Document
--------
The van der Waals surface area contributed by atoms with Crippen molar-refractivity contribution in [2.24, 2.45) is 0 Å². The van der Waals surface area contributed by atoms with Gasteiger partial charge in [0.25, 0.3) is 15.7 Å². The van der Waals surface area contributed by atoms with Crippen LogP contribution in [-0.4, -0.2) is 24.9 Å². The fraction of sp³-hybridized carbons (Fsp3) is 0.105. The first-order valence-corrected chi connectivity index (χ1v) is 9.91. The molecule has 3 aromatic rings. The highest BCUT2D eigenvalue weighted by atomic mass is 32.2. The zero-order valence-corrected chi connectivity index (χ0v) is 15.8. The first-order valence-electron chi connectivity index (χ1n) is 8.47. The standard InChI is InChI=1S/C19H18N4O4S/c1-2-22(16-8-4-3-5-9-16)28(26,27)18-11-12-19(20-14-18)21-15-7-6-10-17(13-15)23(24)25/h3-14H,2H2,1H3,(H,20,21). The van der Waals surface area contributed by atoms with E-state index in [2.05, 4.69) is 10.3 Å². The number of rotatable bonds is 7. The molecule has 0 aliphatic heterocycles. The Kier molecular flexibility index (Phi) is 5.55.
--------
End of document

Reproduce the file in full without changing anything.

The van der Waals surface area contributed by atoms with Crippen molar-refractivity contribution in [2.24, 2.45) is 0 Å². The van der Waals surface area contributed by atoms with Gasteiger partial charge in [0.25, 0.3) is 15.7 Å². The van der Waals surface area contributed by atoms with Crippen LogP contribution in [-0.4, -0.2) is 24.9 Å². The fraction of sp³-hybridized carbons (Fsp3) is 0.105. The first-order valence-corrected chi connectivity index (χ1v) is 9.91. The molecule has 3 aromatic rings. The highest BCUT2D eigenvalue weighted by atomic mass is 32.2. The zero-order valence-corrected chi connectivity index (χ0v) is 15.8. The first-order valence-electron chi connectivity index (χ1n) is 8.47. The standard InChI is InChI=1S/C19H18N4O4S/c1-2-22(16-8-4-3-5-9-16)28(26,27)18-11-12-19(20-14-18)21-15-7-6-10-17(13-15)23(24)25/h3-14H,2H2,1H3,(H,20,21). The van der Waals surface area contributed by atoms with E-state index in [2.05, 4.69) is 10.3 Å². The number of rotatable bonds is 7. The molecule has 0 aliphatic heterocycles. The Kier molecular flexibility index (Phi) is 5.55.